Thursday, March 31, 2011
Wednesday, March 30, 2011
Patty Labelle kicks off the dedication by singing the National Anthem.
Tuesday, March 29, 2011
Monday, March 28, 2011
Remarks by the President at Univision Town Hall
Bell Multicultural High School
10:37 A.M. EDT
MR. RAMOS: Mr. President, I have the first question. As a newscaster and as an anchor, I have to ask first. And I would like to ask something that everybody wants to know. I don't know if you can give us something about the speech you're going to give later on for us to listen to here at Univision. And we are going through a very difficult time. We're going through three different wars at the same time. I was looking at the education budget in the country and it amazes me that every dollar that is being spent on education we spend $10 for war and the Department of Defense. Do we need to change that? What would you do?
THE PRESIDENT: Well, first of all, I just want to say, Jorge, it’s wonderful to be with Univision. It’s wonderful to be here at Bell Multicultural. (Applause.) You guys are doing outstanding work.
I also want to make a confession, and that is that although I took Spanish in high school, I'm receiving translation through this earpiece. (Laughter.) But for all the young people here, I want you guys to be studying hard because it is critical for all American students to have language skills. And I want everybody here to be working hard to make sure that you don't just speak one language, you speak a bunch of languages. That's a priority. (Applause.)
MR. RAMOS: Let’s talk about Libya.
THE PRESIDENT: Jorge, with respect to Libya, I am going to be addressing this issue tonight, and I’ve already discussed it on several occasions, including on your program.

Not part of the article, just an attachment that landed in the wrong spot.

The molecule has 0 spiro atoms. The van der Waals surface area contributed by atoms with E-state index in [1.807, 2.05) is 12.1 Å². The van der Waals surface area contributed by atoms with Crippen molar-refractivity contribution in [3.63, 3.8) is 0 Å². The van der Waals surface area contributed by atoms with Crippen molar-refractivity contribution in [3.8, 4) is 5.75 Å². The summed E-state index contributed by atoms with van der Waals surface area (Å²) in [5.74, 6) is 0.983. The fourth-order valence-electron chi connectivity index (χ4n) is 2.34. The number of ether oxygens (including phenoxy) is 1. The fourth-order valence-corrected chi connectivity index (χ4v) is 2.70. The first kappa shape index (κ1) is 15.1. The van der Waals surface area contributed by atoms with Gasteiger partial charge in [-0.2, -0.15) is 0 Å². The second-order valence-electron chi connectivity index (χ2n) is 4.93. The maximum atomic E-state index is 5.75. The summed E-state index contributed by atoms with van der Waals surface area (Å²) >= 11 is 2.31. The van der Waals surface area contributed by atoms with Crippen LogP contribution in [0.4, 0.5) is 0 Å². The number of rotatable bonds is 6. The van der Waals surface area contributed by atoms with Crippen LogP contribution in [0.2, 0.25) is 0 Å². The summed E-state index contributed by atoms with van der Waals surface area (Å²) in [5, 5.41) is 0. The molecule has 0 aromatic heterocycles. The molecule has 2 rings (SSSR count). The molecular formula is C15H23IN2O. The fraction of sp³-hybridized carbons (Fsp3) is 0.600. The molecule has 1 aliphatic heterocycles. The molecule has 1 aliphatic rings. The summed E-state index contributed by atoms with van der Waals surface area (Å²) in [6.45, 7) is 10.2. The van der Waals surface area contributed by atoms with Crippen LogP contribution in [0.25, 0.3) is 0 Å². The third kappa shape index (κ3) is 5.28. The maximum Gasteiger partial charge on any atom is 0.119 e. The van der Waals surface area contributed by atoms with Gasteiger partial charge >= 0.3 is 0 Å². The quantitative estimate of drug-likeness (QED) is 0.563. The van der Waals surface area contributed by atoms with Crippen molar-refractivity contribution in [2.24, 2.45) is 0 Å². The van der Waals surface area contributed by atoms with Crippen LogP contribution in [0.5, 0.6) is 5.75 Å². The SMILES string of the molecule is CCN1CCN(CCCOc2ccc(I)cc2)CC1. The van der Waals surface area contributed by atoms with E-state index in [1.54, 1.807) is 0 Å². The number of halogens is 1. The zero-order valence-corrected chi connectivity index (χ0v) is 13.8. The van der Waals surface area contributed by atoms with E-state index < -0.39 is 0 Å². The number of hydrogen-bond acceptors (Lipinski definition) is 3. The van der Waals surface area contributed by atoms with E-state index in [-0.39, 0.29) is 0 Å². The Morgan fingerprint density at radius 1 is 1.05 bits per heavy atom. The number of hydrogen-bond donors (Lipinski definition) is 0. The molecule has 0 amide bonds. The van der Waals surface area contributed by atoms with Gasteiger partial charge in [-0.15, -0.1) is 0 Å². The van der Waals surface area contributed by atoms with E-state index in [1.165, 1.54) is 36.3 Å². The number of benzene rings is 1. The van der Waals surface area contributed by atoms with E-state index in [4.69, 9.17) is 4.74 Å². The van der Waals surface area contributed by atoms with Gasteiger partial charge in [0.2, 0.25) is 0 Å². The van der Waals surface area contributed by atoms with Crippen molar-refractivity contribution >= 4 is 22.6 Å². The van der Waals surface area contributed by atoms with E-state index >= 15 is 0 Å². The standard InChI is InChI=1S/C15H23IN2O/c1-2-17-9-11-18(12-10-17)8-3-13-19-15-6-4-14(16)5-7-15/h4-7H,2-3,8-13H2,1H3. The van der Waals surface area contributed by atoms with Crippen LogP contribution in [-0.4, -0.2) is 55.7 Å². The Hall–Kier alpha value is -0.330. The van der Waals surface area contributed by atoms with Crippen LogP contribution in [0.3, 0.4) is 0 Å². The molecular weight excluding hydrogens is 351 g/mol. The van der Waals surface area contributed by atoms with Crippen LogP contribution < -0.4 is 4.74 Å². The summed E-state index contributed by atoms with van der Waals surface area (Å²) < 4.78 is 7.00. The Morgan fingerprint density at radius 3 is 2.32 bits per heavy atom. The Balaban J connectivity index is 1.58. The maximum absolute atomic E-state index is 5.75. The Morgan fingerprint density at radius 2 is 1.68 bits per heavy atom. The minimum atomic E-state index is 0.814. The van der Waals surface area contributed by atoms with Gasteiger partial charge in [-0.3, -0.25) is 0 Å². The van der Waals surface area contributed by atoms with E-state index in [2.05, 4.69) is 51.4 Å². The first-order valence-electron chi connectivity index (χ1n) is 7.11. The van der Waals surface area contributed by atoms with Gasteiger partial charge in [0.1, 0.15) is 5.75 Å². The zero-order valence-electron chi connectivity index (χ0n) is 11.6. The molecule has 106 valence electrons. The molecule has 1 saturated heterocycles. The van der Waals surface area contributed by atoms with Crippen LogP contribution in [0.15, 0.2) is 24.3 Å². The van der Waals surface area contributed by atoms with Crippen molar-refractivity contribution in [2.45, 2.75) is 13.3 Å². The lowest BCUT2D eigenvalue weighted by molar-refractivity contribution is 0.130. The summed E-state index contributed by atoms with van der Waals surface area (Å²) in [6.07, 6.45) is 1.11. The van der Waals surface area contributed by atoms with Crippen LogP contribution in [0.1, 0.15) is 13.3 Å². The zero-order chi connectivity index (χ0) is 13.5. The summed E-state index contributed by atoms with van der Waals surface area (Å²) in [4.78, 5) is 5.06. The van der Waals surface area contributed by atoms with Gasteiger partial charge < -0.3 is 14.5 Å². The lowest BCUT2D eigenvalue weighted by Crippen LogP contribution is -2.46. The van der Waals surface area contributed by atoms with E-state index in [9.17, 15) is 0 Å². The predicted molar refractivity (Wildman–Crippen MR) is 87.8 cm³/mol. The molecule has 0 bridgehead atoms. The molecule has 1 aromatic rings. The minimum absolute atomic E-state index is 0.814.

Our involvement there is going to be limited both in time and in scope. But you’re absolutely right that we have a very large defense budget. Some of that is necessitated by the size of our country and the particular special role that we play around the globe. But what is true is that over the last 10 years, the defense budget was going up much more quickly than our education budget.
And we are only going to be as strong as we are here at home. If we are not strong here at home, if our economy is not growing, if our people are not getting jobs, if they are not succeeding, then we won’t be able to project military strength or any other kind of strength.
And that's why in my 2012 budget, even though we have all these obligations -- we’re still in Afghanistan; I have ended the war in Iraq, and we’ve pulled 100,000 troops out -- (applause) -- but we still have some commitments there -- despite all that, my proposed budget still increases education spending by 10 percent, including 4 percent for non-college-related expenses. But we also increased the Pell Grant program drastically so all these outstanding young people are going to have a better chance to go to college. (Applause.)
So the larger point you’re making I think is right that we have to constantly balance our security needs with understanding that if we’re not having a strong economy, a strong workforce and a well-educated workforce, then we’re not going to be successful over the long term.
MR. RAMOS: Okay. Mr. President, one of the main problems here in the United States is that -- with Hispanics especially -- is that only one out of three of Hispanic students actually graduates from high school. They drop out. And Iris Mendosa, a student from this school has the first question. Iris?